Dear Readers, Welcome to the first issue of The Sustainability Review, an online, biannual publication hosting art, opinion and research contributions. TSR is associated with Arizona State University’s School of Sustainability, but is open to participation and contribution from people across and outside of academia. TSR has two overarching goals: to communicate the concepts, challenges and approaches of sustainability, sustainability science and sustainable thinking, and to engage people from all fields in discussions about sustainability topics through accessible and interesting writing and other communication forms, such as photography. At the very least, the editors of this inaugural issue hope to contribute to and help shape sustainability discussions.
TSR publishes contributions explaining complex concepts and issues in an accessible and engaging way. It also seeks to involve people who might be shut out from typical sustainability discourse, particularly in academic settings. TSR provides a forum for a spectrum of views on sustainability - from sustainable enterprise to community building and environmental justice concerns. The first issue includes research, essays and art pieces demonstrating a wide range of sustainability thought. It includes perspectives on academic innovation with ASU leading the way from ASU President Michael Crow (American Research Universities Must Lead Our Emergence From the Stone Age), PepsiCo's water conservation and waste management initiatives in India (Environmental Management of Multinational Corporations in India: The Case of PepsiCo), and various consumption practices and consequences (Rio Salado Walk; Consuming the Land; Commingled Sorting Facility; Too Much of a Good Thing: The Relationship Between Money and Happiness in a Post-Industrial Society). It highlights questions such as, How do we measure the value of different species and ecosystems (The Services of the Praying Mantis)? What does building knowledge for sustainability mean in the context of higher learning institutions (Students’ Perspective on Building Knowledge for Sustainability)?
The TSR editors recognize that professionals, policymakers, activists and the general public do not generally read peer-reviewed scientific journals, but this is precisely the audience that needs to be reached in order to move towards sustainable societies. Hopefully, TSR will contribute to a more scientifically literate and socially and environmentally responsible public, and possibly even spur some well-informed individuals to advance societal changes.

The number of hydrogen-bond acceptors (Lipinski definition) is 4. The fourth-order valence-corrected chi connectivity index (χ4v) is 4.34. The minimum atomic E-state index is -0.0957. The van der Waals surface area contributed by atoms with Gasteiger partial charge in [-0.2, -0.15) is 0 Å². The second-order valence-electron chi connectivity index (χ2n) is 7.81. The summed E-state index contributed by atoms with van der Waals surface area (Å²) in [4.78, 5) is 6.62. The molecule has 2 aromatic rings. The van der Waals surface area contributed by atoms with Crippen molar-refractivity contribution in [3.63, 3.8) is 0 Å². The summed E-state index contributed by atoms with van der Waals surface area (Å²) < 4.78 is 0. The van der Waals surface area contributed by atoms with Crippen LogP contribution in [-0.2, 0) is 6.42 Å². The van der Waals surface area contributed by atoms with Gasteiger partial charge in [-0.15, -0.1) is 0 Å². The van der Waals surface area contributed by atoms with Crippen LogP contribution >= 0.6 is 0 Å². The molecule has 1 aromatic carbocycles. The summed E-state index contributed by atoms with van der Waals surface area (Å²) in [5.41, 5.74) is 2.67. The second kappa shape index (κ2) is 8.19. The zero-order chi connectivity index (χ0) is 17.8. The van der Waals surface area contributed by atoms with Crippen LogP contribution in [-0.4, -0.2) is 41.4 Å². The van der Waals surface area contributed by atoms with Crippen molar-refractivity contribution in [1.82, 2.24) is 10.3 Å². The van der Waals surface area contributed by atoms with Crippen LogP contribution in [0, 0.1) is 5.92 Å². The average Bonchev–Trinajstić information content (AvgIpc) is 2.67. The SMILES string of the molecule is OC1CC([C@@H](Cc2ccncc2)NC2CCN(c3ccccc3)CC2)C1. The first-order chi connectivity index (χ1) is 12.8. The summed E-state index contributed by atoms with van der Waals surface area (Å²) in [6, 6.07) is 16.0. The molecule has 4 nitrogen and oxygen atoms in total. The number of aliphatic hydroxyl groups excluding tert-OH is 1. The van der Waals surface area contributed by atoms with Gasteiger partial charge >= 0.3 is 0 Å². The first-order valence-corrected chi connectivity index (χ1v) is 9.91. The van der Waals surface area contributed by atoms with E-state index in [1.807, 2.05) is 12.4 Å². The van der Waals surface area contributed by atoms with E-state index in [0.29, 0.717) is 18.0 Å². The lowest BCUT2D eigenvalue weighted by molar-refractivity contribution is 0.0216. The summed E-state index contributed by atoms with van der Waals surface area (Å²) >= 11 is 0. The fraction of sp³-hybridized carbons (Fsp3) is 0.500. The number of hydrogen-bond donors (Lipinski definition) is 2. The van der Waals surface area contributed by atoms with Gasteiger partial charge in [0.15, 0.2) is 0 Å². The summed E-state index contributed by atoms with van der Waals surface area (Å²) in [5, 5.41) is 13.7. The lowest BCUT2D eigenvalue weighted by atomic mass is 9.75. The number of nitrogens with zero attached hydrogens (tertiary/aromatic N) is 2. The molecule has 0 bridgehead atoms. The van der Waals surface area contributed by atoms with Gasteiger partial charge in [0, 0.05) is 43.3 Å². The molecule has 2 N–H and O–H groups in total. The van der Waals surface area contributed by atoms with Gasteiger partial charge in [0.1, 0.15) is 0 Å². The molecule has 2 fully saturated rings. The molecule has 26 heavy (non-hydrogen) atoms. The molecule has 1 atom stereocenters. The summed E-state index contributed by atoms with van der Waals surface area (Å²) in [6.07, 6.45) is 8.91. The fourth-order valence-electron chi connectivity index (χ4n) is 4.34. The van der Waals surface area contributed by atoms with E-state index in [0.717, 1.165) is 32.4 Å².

People often remark that it is peculiar that the School of Sustainability is located in a sprawling desert metropolis. Isn’t it absurd, they ask, to focus on sustainability in a place that requires enormous amounts of resources and effort to exist? Indeed, like so many places in this world, the Phoenix metro area’s current structure is, in many ways, antithetical to sustainable lifestyles: the Valley of the Sun's resource constraints and vulnerabilities just happen to be all the more palpable. This is, then, an important place to learn, discuss, and start making real changes towards sustainability.
Editors for the Spring 2010 issue:
Sandra Rodegher, Arts Editor
Haley Paul, Opinion Editor
Robert Horner, Research Editor
RJ Meyers, Web Editor
Faculty adviser: Dr. Dan Childers
The list of people to thank is long and likely incomplete. The collaborative nature of this publication process, however, exemplifies the transdisciplinary effort required to create such a publication. The list is alphabetized because everyone’s assistance was crucial to TSR’s creation.
We would like to give extra special thanks to the people who helped with the web publishing process. Teresa Aguilera, a professional graphic designer, and Evan Taylor, an IT professional and SOS undergraduate, both provided extensive, pro bono help. We would also like to give a special thanks to the School of Sustainability communication office, particularly Karen Leland, Vince Palermo and Bryan Barker.
Dr. Christopher Boone
Dr. Dan Childers
Dr. Michael M. Crow
Dr. Hallie Eakin
Dr. Susan Ledlow
Dr. Charles Redman
Dr. Arnim Wiek
Also, special thanks to our contributors:
Julie Anand, MFA
Kristen Faye Bean, MSW
Dr. Michael Crow
Thaddeus R. Miller
Tischa A. Muñoz-Erickson
John M. Quick
Alison Dalton Smith